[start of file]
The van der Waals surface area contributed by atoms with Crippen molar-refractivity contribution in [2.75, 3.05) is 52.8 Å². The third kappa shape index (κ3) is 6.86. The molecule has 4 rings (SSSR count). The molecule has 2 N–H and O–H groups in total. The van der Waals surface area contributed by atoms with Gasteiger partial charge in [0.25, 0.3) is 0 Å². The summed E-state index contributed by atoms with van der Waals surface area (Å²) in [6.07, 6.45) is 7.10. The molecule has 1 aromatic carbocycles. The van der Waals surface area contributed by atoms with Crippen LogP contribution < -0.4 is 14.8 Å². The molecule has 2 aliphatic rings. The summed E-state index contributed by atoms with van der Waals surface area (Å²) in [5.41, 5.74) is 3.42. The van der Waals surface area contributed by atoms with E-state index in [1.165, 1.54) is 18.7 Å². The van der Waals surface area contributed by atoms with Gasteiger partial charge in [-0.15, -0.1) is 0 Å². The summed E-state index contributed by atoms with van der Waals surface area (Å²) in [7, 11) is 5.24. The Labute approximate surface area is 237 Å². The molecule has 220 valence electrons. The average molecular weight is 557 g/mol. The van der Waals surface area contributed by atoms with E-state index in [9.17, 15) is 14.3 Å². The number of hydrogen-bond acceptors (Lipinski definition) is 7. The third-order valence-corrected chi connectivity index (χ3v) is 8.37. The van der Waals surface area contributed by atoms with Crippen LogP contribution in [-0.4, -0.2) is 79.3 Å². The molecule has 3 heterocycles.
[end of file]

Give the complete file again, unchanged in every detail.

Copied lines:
The van der Waals surface area contributed by atoms with Crippen molar-refractivity contribution in [2.75, 3.05) is 52.8 Å². The third kappa shape index (κ3) is 6.86. The molecule has 4 rings (SSSR count). The molecule has 2 N–H and O–H groups in total. The van der Waals surface area contributed by atoms with Gasteiger partial charge in [0.25, 0.3) is 0 Å². The summed E-state index contributed by atoms with van der Waals surface area (Å²) in [6.07, 6.45) is 7.10. The molecule has 1 aromatic carbocycles. The van der Waals surface area contributed by atoms with Crippen LogP contribution < -0.4 is 14.8 Å². The molecule has 2 aliphatic rings. The summed E-state index contributed by atoms with van der Waals surface area (Å²) in [5.41, 5.74) is 3.42. The van der Waals surface area contributed by atoms with E-state index in [1.165, 1.54) is 18.7 Å². The van der Waals surface area contributed by atoms with Gasteiger partial charge in [-0.15, -0.1) is 0 Å². The summed E-state index contributed by atoms with van der Waals surface area (Å²) in [7, 11) is 5.24. The Labute approximate surface area is 237 Å². The molecule has 220 valence electrons. The average molecular weight is 557 g/mol. The van der Waals surface area contributed by atoms with E-state index in [9.17, 15) is 14.3 Å². The number of hydrogen-bond acceptors (Lipinski definition) is 7. The third-order valence-corrected chi connectivity index (χ3v) is 8.37. The van der Waals surface area contributed by atoms with Crippen LogP contribution in [-0.4, -0.2) is 79.3 Å². The molecule has 3 heterocycles.